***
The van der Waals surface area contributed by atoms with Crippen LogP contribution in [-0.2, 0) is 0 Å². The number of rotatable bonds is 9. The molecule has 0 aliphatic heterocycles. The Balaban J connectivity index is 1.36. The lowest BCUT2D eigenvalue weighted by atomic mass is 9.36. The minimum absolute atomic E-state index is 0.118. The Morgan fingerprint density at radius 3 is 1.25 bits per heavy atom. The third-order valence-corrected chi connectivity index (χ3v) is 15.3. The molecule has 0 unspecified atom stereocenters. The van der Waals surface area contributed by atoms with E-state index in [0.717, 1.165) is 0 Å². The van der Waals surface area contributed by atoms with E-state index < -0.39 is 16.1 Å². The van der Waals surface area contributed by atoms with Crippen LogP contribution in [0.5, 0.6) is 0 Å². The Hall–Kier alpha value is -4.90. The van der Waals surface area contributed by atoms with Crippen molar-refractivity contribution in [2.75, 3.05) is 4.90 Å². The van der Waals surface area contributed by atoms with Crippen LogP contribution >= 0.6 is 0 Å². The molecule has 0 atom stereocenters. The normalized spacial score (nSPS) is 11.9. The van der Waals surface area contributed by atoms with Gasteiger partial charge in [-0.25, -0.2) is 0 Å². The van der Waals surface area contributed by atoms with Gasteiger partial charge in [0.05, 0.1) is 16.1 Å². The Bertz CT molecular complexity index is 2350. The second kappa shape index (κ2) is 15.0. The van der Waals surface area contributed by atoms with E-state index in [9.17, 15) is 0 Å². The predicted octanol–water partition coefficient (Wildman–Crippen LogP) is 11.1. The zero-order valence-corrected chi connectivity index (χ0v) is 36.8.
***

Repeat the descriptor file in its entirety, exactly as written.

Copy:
The van der Waals surface area contributed by atoms with Crippen LogP contribution in [-0.2, 0) is 0 Å². The number of rotatable bonds is 9. The molecule has 0 aliphatic heterocycles. The Balaban J connectivity index is 1.36. The lowest BCUT2D eigenvalue weighted by atomic mass is 9.36. The minimum absolute atomic E-state index is 0.118. The Morgan fingerprint density at radius 3 is 1.25 bits per heavy atom. The third-order valence-corrected chi connectivity index (χ3v) is 15.3. The molecule has 0 unspecified atom stereocenters. The van der Waals surface area contributed by atoms with E-state index in [0.717, 1.165) is 0 Å². The van der Waals surface area contributed by atoms with E-state index < -0.39 is 16.1 Å². The van der Waals surface area contributed by atoms with Crippen LogP contribution in [0.5, 0.6) is 0 Å². The Hall–Kier alpha value is -4.90. The van der Waals surface area contributed by atoms with Crippen molar-refractivity contribution in [2.75, 3.05) is 4.90 Å². The van der Waals surface area contributed by atoms with Crippen LogP contribution >= 0.6 is 0 Å². The molecule has 0 atom stereocenters. The normalized spacial score (nSPS) is 11.9. The van der Waals surface area contributed by atoms with Gasteiger partial charge in [-0.25, -0.2) is 0 Å². The van der Waals surface area contributed by atoms with Gasteiger partial charge in [0.05, 0.1) is 16.1 Å². The Bertz CT molecular complexity index is 2350. The second kappa shape index (κ2) is 15.0. The van der Waals surface area contributed by atoms with E-state index in [9.17, 15) is 0 Å². The predicted octanol–water partition coefficient (Wildman–Crippen LogP) is 11.1. The zero-order valence-corrected chi connectivity index (χ0v) is 36.8.